Steve Gill: ….Do you think the American government, the U.S. government, had anything to do with bringing those towers down either directly or allowing it to happen? Ron Paul: I think indirectly out of ineptness rather than participating in it, planning it or allowing it to happen. […] But you know, the neocons were very explicit even before 9/11 that it would be an advantage if they had a Pearl Harbor type of an event…
June 19, 2008: Paul being asked on Alex Jones conspiracy movie EndGame.
I have NOT Accepted the 9/11 Investigation.
July 19, 2009: Ron Paul surrounded by supporters is asked why he doesn’t come out with the truth about 9/11,
Because I cant handle the controversy, I have the IMF and federal reserve to deal with. I have too many things on my plate.
Conclusion: I think the evidence, based on his public record, is that he doesn’t believe that it’s an inside job or that this was setup by the government. He does believe in the conspiracy that the government is covering it up. It is also certain that he likes to conspiracy-bait for his supporters. The idea here is that you’ll get much more inside job-ish comments from supporters and he’ll chose his words carefully, giving them enough ‘bait’ to make it seem like he’s with them.
Speaking at a Campaign for Liberty Regional Conference in Atlanta, on January 15, 2010, Ron Paul stated the following:
There’s been a coup, have you heard? It’s the CIA coup. The CIA runs everything, they run the military. They’re the ones who are over there lobbing missiles and bombs on countries. … And of course the CIA is every bit as secretive as the Federal Reserve. … And yet think of the harm they have done since they were established [after] World War II. They are a government unto themselves. They’re in businesses, in drug businesses, they take out dictators … We need to take out the CIA.
This is a really simple conspiracy. The idea is that there is a planned “super highway” that wants to be built from Mexico, through the United States to Canada. This “super highway” would be used to help transfer goods easily across the borders that signed into NAFTA (Canada, United States and Mexico). This conspiracy mainly comes from the right wing anti-NAFTA group and the main argument against is that this highway will result in some loss of sovereignty of the United States. And also that this linking of a “super highway” is a step in the direction of a North American government (similar to the EU) and this is a stepping stone to one world government.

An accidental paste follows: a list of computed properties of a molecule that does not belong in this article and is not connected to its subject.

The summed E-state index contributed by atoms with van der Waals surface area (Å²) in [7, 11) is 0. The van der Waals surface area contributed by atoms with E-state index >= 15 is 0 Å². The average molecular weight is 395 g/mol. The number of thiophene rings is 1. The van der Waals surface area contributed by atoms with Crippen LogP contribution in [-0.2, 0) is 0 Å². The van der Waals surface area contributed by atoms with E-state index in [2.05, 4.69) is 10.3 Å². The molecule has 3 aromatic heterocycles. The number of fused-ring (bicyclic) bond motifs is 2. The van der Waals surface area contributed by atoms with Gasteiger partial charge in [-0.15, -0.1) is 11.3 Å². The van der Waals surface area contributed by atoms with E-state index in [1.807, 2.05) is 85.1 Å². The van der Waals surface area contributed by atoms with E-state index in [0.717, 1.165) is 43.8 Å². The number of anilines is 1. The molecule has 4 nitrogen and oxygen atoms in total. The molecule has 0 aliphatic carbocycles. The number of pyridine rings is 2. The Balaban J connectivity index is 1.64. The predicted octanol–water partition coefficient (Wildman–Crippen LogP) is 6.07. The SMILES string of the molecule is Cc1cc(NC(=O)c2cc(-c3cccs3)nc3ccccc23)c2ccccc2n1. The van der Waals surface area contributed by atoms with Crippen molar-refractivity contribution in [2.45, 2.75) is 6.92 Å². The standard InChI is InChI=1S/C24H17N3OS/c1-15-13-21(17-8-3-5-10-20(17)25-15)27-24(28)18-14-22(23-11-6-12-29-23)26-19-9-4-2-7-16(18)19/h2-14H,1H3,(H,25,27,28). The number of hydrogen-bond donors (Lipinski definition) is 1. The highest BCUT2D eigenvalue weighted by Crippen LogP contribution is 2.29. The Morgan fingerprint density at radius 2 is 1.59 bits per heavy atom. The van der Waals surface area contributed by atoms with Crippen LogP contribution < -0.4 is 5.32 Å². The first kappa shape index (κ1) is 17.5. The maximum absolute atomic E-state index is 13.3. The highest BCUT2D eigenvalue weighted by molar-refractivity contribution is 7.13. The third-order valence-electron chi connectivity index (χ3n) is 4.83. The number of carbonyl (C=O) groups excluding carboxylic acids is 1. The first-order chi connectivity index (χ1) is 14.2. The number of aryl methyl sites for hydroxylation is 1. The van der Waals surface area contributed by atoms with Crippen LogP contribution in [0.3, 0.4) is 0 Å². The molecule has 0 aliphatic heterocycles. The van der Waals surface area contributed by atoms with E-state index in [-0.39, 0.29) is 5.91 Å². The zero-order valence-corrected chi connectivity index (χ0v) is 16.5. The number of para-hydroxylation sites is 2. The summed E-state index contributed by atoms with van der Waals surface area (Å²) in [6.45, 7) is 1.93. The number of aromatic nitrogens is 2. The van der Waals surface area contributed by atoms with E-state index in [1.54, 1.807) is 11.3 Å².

Ron Paul has discussed this extensively at Lew Rockwell’s website. Let me quote the most troubling part:
The ultimate goal is not simply a superhighway, but an integrated North American Union — complete with a currency, a cross-national bureaucracy, and virtually borderless travel within the Union. Like the European Union, a North American Union would represent another step toward the abolition of national sovereignty altogether.
I don’t want to turn this page into a big conspiracy debunk because that’s not the intention, but this isn’t an even remotely real idea. There is no “super highway” planned. In case Paul isn’t already aware. There are highways and roads that extend from Mexico, through the United States to Canada already.
A classic and very understood conspiracy. The idea is that Lee Harvey Oswald didn’t actually do it and was just a patsy. Someone else did it, maybe in the Grassy Knoll. The motive being the elitists/bankers upset with Kennedy.
…too often I think there’s an area that the government covered up, whether it’s the Kennedy assassination or whatever.
Yes it appears that Paul has bought into the WooWoo that Jenny McCarthy is apparently selling. It would appear that his fears aren’t based on autism, but on the government out to get people. Well let’s hear what Ron Paul has to say about this subject:
I think Persian Gulf War syndrome is related to vaccines
Another classic conspiracy that is parroted by the likes of Alex Jones and now even Ron Paul. If you’re unfamiliar with the conspiracy it is essentially detention camps (concentration camps) being setup by the government to enslave the population. This could be to detain political opposition, re-education of people, whatever. All very crazy.
When Ron Paul was asked about it he said”
They [the Government] are setting up the stages for violence in this country.
If you’re a conservative or someone interested in Republican politics, you probably came across pretty nice quotes of Ronald Reagan speaking about Ron Paul. The big reason for this is that Ron Paul was part of the original Republicans that wanted to see Reagan seek the Republican Nomination. And at that time Reagan wasn’t that popular among Republicans. So of course you would see nice happy quotes like this,